“Inspired by Cuthbert Brodrick’s wonderful architecture with its striking roof structure, this important milestone will allow the building once again to play a central role in the city, linking the beautiful, buzzing interior of the Corn Exchange with an elegant outdoors space.

“With the scene set, we now have an opportunity to allow the magic that takes place inside the Corn Exchange to spill outside. Working with the independent businesses that make the Corn Exchange experience so different, the new public space will host all sorts of events and activities for everyone to enjoy.”

Funding for the public realm scheme has been supplied by the council, Rushbond and the West Yorkshire Combined Authority, with the latter’s share coming through the Government’s Getting Building Fund. The work on site has been carried out by contractor John Sisk & Son Ltd.

Dominic Hodges, managing director of Sisk, said: “Sisk is incredibly proud to be the contractor who delivered this impressive regeneration of the Corn Exchange. Most of the people employed by us on this scheme were from the Leeds area and feel privileged to be part of this transformation. We hope that this area will be enjoyed by many future generations.”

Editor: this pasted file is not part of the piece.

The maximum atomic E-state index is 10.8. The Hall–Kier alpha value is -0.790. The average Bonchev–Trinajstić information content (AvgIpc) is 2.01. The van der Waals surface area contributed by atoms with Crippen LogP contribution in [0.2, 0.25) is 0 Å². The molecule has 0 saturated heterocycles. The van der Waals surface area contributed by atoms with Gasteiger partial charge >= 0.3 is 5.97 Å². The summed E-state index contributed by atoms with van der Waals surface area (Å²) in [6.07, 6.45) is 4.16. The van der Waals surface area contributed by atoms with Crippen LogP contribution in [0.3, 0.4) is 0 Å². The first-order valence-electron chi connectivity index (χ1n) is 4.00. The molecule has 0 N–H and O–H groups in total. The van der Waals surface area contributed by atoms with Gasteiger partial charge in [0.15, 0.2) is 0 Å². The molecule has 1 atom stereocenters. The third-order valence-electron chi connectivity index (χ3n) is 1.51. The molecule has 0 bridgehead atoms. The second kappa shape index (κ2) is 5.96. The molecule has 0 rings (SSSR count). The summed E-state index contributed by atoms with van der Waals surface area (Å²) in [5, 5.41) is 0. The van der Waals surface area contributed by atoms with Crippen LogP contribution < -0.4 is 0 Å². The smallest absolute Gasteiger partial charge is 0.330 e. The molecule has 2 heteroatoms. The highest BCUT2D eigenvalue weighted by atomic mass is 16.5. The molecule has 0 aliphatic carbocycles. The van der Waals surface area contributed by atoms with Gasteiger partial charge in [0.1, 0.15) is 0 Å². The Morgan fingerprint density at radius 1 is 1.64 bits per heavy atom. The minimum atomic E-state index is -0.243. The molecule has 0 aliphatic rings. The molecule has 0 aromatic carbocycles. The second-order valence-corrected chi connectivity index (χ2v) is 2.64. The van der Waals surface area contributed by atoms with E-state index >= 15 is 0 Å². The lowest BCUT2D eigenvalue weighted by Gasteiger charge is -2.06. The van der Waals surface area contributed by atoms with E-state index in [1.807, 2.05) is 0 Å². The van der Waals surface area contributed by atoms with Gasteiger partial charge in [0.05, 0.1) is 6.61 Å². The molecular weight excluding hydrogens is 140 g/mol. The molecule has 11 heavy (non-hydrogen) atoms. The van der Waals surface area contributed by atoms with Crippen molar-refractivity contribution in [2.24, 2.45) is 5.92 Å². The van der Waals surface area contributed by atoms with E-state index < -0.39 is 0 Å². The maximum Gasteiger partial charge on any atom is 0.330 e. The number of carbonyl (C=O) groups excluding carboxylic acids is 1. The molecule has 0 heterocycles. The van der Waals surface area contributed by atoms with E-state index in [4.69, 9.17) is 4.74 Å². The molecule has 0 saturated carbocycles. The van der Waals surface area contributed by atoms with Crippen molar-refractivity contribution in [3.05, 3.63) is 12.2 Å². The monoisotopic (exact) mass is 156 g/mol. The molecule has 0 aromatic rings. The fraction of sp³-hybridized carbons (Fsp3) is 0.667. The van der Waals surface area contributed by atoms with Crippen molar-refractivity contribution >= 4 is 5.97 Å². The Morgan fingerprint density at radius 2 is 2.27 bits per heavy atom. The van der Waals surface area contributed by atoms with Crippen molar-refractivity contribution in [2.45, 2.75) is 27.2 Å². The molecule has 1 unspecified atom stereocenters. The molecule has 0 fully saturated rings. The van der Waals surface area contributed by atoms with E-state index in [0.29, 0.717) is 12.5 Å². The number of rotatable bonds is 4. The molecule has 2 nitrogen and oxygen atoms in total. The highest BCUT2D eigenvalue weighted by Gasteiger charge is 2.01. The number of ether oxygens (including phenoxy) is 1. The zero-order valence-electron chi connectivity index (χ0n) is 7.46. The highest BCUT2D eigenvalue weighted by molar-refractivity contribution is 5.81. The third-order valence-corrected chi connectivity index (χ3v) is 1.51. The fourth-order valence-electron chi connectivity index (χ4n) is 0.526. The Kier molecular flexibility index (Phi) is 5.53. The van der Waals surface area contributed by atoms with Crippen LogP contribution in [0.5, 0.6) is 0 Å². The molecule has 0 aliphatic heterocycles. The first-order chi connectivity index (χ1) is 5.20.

The highways improvements around the Corn Exchange have been led by the council’s Connecting Leeds team and have focused on prioritising buses, pedestrians and cyclists while aiming to reduce congestion in the city centre.

Wider pavements, safer cycleways, enhanced bus priority measures and new facilities for bus users now all form part of the streetscape in an area known as the Corn Exchange Gateway, which includes roads such as Call Lane, Bridge End, Lower Briggate, New Market Street, Kirkgate and Duncan Street as well as sections of Boar Lane and Vicar Lane.

Tracy Brabin, Mayor of West Yorkshire, said: “Improving cycling, walking and public transport forms a key part of my pledge to tackle the climate emergency. I’m delighted that the Combined Authority is able to play its part, not only in this scheme but others around our town and city centres, to create more green spaces and space for active travel.

“The Corn Exchange is a landmark building in Leeds, so it’s fantastic to see these changes, which will make the area more welcoming to people visiting, working or living in Leeds.”

The Corn Exchange Gateway work – and other initiatives such as the construction of Aire Park and the general traffic-free overhaul of City Square – will support the council’s net zero ambitions and its vision of Leeds as a place where people don’t need a car to get around.

The transformation of the Corn Exchange area also complements and connects with regeneration efforts in nearby Kirkgate. Projects here include the recently-completed restoration by Rushbond of the historic First White Cloth Hall building and the conservation and reuse of other properties as part of the Lower Kirkgate Townscape Heritage Initiative.

Work at Meadow Lane, meanwhile, has seen the narrowing of the highway, the removal of the old Hunslet Lane surface car park and the creation of new green space as part of the flagship Aire Park project. New-look pedestrianised spaces have also been created on Cookridge Street and Greek Street, helping to make the city centre an even more attractive place to visit and live.